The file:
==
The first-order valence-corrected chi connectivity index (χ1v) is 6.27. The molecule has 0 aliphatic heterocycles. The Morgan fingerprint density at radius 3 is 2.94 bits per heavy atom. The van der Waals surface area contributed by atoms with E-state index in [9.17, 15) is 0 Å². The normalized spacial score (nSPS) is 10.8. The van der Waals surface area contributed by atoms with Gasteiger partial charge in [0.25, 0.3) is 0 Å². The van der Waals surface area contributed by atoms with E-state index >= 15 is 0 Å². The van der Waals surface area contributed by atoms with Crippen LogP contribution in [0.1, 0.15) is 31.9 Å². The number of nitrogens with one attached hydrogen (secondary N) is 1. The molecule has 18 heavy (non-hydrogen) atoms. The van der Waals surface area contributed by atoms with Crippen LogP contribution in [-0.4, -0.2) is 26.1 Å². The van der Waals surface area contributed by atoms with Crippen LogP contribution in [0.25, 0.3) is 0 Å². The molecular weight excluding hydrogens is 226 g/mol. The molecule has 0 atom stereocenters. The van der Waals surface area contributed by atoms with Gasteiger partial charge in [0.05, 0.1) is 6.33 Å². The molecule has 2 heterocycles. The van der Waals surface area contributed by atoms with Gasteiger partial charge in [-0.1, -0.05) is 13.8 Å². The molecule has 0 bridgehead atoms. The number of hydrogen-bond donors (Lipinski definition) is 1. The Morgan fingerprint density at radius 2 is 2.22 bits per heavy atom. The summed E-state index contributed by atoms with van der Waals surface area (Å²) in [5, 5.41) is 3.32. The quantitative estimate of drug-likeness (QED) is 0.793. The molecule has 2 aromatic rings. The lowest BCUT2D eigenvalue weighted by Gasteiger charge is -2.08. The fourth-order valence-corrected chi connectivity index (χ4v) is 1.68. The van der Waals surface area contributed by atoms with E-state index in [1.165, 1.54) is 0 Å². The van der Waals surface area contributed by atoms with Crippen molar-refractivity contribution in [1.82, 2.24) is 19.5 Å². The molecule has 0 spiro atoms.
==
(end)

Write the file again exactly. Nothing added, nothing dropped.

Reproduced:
The first-order valence-corrected chi connectivity index (χ1v) is 6.27. The molecule has 0 aliphatic heterocycles. The Morgan fingerprint density at radius 3 is 2.94 bits per heavy atom. The van der Waals surface area contributed by atoms with E-state index in [9.17, 15) is 0 Å². The normalized spacial score (nSPS) is 10.8. The van der Waals surface area contributed by atoms with Gasteiger partial charge in [0.25, 0.3) is 0 Å². The van der Waals surface area contributed by atoms with E-state index >= 15 is 0 Å². The van der Waals surface area contributed by atoms with Crippen LogP contribution in [0.1, 0.15) is 31.9 Å². The number of nitrogens with one attached hydrogen (secondary N) is 1. The molecule has 18 heavy (non-hydrogen) atoms. The van der Waals surface area contributed by atoms with Crippen LogP contribution in [-0.4, -0.2) is 26.1 Å². The van der Waals surface area contributed by atoms with Crippen LogP contribution in [0.25, 0.3) is 0 Å². The molecular weight excluding hydrogens is 226 g/mol. The molecule has 0 atom stereocenters. The van der Waals surface area contributed by atoms with Gasteiger partial charge in [0.05, 0.1) is 6.33 Å². The molecule has 2 heterocycles. The van der Waals surface area contributed by atoms with Gasteiger partial charge in [-0.1, -0.05) is 13.8 Å². The molecule has 0 bridgehead atoms. The number of hydrogen-bond donors (Lipinski definition) is 1. The Morgan fingerprint density at radius 2 is 2.22 bits per heavy atom. The summed E-state index contributed by atoms with van der Waals surface area (Å²) in [5, 5.41) is 3.32. The quantitative estimate of drug-likeness (QED) is 0.793. The molecule has 2 aromatic rings. The lowest BCUT2D eigenvalue weighted by Gasteiger charge is -2.08. The fourth-order valence-corrected chi connectivity index (χ4v) is 1.68. The van der Waals surface area contributed by atoms with E-state index in [1.165, 1.54) is 0 Å². The van der Waals surface area contributed by atoms with Crippen molar-refractivity contribution in [1.82, 2.24) is 19.5 Å². The molecule has 0 spiro atoms.